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Gina Raimondo, Democrat governor of Rhode Island

The statistically most Catholic state in the union has elected a pro-abortion Catholic as its first female governor.

After a race that was too tight to call up until Election Day, Democrat Gina Raimondo edged out Republican opponent Allan Fung with 40 percent of the vote to Fung’s 36 percent, and with Moderate Party candidate Bob Healey getting 22 percent, according to the Providence Journal. She will succeed retiring Democrat incumbent Lincoln Chafee, a onetime Republican who was elected as an independent and then switched parties.

Rhode Island has the largest percentage of Catholics of any state in the country, according to Gallup. More than half of the population – 54 percent – is Roman Catholic, and it is the only state where the Catholic population is at least twice the national average (24 percent).

Raimondo made headlines when she publicly stated that she opposed the Catholic Church’s teaching on life at a Planned Parenthood Rhode Island PAC event formally endorsing her candidacy.

“You know the Catholic Church has a clear position, and I have a clear position,” she said. “And I am clearly pro–choice, and as I've said, I as governor [will] support the decision in Roe v. Wade.”

Rhode Island Bishop Thomas Tobin posted a statement on his Facebook page that same day reproaching Catholic politicians who support abortion.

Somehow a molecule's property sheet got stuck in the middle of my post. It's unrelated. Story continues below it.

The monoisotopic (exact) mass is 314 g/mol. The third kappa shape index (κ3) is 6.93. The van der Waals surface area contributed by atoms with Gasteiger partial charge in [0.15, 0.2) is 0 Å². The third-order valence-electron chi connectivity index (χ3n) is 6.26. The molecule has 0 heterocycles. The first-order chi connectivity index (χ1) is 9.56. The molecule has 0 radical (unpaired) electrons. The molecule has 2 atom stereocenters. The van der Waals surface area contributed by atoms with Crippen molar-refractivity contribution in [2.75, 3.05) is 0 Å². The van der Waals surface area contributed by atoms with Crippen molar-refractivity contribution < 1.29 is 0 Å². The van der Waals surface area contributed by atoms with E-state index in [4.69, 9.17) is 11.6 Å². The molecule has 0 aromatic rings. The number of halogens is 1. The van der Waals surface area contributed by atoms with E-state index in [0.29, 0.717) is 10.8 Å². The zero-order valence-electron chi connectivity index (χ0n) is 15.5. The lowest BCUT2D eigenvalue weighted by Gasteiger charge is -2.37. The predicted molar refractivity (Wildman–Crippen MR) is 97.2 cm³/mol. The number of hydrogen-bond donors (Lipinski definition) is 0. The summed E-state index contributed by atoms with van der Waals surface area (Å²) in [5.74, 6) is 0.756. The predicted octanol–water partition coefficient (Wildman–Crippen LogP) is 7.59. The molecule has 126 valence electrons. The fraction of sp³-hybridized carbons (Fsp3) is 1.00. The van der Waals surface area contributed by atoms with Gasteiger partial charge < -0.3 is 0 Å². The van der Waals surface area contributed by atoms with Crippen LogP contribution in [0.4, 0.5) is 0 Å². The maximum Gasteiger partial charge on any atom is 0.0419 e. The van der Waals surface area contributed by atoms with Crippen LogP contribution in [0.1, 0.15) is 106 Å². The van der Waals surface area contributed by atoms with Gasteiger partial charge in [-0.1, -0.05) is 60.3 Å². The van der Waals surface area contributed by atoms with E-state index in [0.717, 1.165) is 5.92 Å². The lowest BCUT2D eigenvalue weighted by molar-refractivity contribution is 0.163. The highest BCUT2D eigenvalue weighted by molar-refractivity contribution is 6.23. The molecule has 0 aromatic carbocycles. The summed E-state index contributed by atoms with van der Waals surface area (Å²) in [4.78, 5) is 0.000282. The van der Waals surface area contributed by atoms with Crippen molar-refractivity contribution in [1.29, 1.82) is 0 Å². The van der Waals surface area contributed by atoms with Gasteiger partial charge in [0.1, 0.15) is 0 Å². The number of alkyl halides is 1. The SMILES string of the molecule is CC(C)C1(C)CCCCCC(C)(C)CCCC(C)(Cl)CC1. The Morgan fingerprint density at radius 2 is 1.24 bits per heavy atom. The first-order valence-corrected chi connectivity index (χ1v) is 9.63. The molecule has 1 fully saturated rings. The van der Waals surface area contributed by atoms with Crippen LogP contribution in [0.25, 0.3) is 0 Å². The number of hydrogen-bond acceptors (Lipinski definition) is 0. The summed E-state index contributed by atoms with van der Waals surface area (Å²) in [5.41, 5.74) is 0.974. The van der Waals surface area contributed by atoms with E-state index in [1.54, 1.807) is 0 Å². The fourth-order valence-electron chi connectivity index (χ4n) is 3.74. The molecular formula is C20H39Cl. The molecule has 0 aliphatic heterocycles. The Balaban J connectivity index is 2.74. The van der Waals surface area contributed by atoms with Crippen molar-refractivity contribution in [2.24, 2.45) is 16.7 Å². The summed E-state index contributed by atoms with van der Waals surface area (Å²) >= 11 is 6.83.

“Pope Francis has explained how evil abortion really is, that every aborted child bears the face of Jesus Christ,” Bishop Tobin said. “Similarly, I wish to remind Catholics of the Diocese of Providence, in the clearest terms possible: Abortion is a sin, and those who provide it, promote it and support it will be held accountable by Almighty God for the unjust death of unborn children.”

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Raimondo’s Catholic alma mater, LaSalle Academy of Providence, removed her photo from the school’s Wall of Notables after she made her comments. The school’s spokesperson said at the time, “Her statements were very bold against the Church and the teachings of the Church.”

Raimondo made her support for abortion clear numerous times during her campaign, at one point declaring she was “more pro-choice” than opponent Fung.

Raimondo also said she pledged to repeal the 1997 Rhode Island law banning partial-birth abortion and opposed exempting abortion and contraception coverage from state insurance exchange.

While her campaign made no overt attempt to use Raimondo’s identifying as Catholic to bolster her election chances, Raimondo supporters endeavored to capitalize on the fact by distributing a flyer appearing to claim the endorsement of Pope Francis.

“Catholics for Gina” was identified as having produced the flyer, though the director of campaign finance for the Rhode Island Board of Elections said no such group is on file with his office, according to the Washington Examiner.

“Gina Raimondo-She’s one of us-She is Church,” the campaign flyer headline pronounced, appearing above a conspicuous photo of a smiling and waving Holy Father.

It then listed Raimondo’s Catholic “credentials,” including her being a graduate of La Salle Academy, having baptized her children in the church, being a strong female Catholic voice, her having been endorsed by fellow Catholic (Democrat Rhode Island Senator) Jack Reed and her belief in Catholic values.

Raimondo’s win is part of a Democrat sweep of federal and state races on Rhode Island’s ballot.

The state’s voting record is usually blue, but not always easy to predict, with roughly 41 percent of the state’s 754,224 registered voters listed as Democrat, less than 11 percent as Republican, and more than 47 percent registered as unaffiliated.